Washington(ANN)-US Democratic presidential candidate Tulsi Gabbard has defended her controversial decision to vote “present” during last week’s formal impeachment vote of President Donald Trump, saying she feared it would only “embolden” the president and increase his chances for re-election.

2020 Democratic presidential hopeful US Representative for Hawaii's 2nd congressional district Tulsi Gabbard speaks at the Wing Ding Dinner on August 9, 2019 in Clear Lake, Iowa. (Photo by AFP
2020 Democratic presidential hopeful US Representative for Hawaii’s 2nd congressional district Tulsi Gabbard speaks at the Wing Ding Dinner on August 9, 2019 in Clear Lake, Iowa. (Photo by AFP

“I think impeachment, unfortunately, will only further embolden Donald Trump, increase his support and the likelihood that he’ll have a better shot at getting elected while also seeing the likelihood that the House will lose a lot of seats to Republicans,” Gabbard said in an interview with ABC News in New Hampshire on Saturday.

The Hawaii representative said the prospect of a second term for Trump and a Republican-controlled House was a “serious concern” of hers, adding that she was worried about the potential ramifications of Trump getting acquitted in the Senate.

Gabbard told ABC News that Trump’s inevitable acquittal in the Republican-held Senate could leave “lasting damage” on the country as a whole.

The Democratic congresswoman, who is an outspoken critic of her own party, was the only lawmaker to vote “present” instead of taking side on Trump’s impeachment on December 18.

Since then, the 38-year-old has faced intense criticism from political pundits, lawmakers and voters from both sides of the aisle. 

Gabbard also said that her vote was “not a decision of neutrality,” reiterating that she was instead “standing up for the people of this country and our ability to move forward together.”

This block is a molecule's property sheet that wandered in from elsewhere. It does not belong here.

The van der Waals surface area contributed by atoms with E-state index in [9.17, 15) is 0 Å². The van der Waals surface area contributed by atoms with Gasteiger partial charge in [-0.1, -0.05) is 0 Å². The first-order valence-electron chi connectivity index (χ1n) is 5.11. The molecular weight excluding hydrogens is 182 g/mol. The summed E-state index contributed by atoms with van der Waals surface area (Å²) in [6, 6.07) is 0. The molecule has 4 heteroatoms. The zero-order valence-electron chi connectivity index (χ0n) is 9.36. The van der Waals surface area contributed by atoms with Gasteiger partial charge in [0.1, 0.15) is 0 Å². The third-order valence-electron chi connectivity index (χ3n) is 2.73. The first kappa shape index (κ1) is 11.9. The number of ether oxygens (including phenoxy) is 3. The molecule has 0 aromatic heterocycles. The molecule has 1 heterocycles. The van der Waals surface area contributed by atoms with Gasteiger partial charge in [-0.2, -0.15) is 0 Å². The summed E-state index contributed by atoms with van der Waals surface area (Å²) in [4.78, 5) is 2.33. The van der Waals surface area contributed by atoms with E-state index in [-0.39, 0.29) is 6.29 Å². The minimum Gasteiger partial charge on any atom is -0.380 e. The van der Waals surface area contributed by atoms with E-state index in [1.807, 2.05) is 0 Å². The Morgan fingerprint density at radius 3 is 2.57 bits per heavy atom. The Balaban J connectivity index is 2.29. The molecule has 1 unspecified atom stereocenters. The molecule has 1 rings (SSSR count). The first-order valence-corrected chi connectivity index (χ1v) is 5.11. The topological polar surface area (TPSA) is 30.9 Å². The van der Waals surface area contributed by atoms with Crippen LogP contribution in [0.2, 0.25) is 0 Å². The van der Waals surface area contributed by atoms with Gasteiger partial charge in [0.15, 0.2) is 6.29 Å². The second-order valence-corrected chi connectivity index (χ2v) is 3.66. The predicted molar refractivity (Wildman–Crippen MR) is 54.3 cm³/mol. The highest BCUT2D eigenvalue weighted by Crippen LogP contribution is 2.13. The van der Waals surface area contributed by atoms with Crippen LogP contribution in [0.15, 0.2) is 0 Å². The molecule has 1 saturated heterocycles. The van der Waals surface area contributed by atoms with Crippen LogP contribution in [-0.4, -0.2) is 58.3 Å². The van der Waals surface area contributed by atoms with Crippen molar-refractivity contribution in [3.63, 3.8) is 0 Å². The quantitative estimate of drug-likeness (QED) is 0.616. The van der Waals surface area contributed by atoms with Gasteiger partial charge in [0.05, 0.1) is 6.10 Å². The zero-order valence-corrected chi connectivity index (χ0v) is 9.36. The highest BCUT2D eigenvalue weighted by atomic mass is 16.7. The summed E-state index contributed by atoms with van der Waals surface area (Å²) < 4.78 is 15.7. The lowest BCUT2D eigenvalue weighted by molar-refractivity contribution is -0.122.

Defending her vote as prioritizing principle over political expediency, she added, “Thinking about what’s politically advantageous, whether for me or for my party, does not enter into my mind around these decisions that have really great consequence.”

A two-thirds majority vote would be needed in the Senate to remove the president from office.

With Republicans in control of the upper chamber of Congress, Trump’s acquittal in a January trial seems certain.

House Democrats launched an impeachment inquiry against Trump in September after an unknown whistle-blower alleged the Republican president pressured his Ukrainian counterpart to investigate former Vice President Joe Biden and his son Hunter, who had served as a director for Ukrainian energy company Burisma.

Democrats have accused Trump of abusing his power by withholding $391 million in US security aid to Ukraine as leverage to pressure the Kiev to conduct an investigation that would benefit him politically.

Trump has repeatedly denounced the impeachment inquiry against him as “a hoax”.

Trump’s allies say he is completely aware of the impact that impeachment may have on his legacy and have described him as infuriated over the prospect, taking impeachment more as a personal attack and an attempt to delegitimize his presidency than a judgment on his actions.

Government ranks as top US problem in 2019

A new Gallup poll released on Saturday showed that more than one in four Americans cited government as a top problem facing the country for the third straight year.

The survey found that 27 percent of Americans referred to the government — encompassing concerns about President Trump, Congress and government dysfunction in general — as the top challenge this year when asked to name “the most important problem facing the country today.”

The figure exceeded the average of 22 percent in 2018 and is the highest annual average for the problem in Gallup records.

This is while economic and national security concerns, as Gallup said, have been conspicuously absent from the top mentions.

Source: Presstv